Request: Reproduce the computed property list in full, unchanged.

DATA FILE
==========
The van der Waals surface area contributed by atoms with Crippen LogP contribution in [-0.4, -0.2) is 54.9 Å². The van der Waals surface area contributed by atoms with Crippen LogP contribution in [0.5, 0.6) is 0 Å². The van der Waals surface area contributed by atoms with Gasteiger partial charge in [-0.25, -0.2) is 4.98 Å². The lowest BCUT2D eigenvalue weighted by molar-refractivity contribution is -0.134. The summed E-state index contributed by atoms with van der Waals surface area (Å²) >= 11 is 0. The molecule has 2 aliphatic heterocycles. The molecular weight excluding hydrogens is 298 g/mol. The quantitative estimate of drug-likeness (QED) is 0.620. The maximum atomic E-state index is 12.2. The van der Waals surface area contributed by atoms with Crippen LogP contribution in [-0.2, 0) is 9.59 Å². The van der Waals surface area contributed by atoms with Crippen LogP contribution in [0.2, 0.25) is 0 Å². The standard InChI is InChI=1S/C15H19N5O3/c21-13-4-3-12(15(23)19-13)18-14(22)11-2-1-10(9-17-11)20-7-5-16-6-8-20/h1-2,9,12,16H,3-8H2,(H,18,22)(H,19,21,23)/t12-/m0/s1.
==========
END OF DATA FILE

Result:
The van der Waals surface area contributed by atoms with Crippen LogP contribution in [-0.4, -0.2) is 54.9 Å². The van der Waals surface area contributed by atoms with Crippen LogP contribution in [0.5, 0.6) is 0 Å². The van der Waals surface area contributed by atoms with Gasteiger partial charge in [-0.25, -0.2) is 4.98 Å². The lowest BCUT2D eigenvalue weighted by molar-refractivity contribution is -0.134. The summed E-state index contributed by atoms with van der Waals surface area (Å²) >= 11 is 0. The molecule has 2 aliphatic heterocycles. The molecular weight excluding hydrogens is 298 g/mol. The quantitative estimate of drug-likeness (QED) is 0.620. The maximum atomic E-state index is 12.2. The van der Waals surface area contributed by atoms with Crippen LogP contribution in [-0.2, 0) is 9.59 Å². The van der Waals surface area contributed by atoms with Crippen LogP contribution in [0.2, 0.25) is 0 Å². The standard InChI is InChI=1S/C15H19N5O3/c21-13-4-3-12(15(23)19-13)18-14(22)11-2-1-10(9-17-11)20-7-5-16-6-8-20/h1-2,9,12,16H,3-8H2,(H,18,22)(H,19,21,23)/t12-/m0/s1.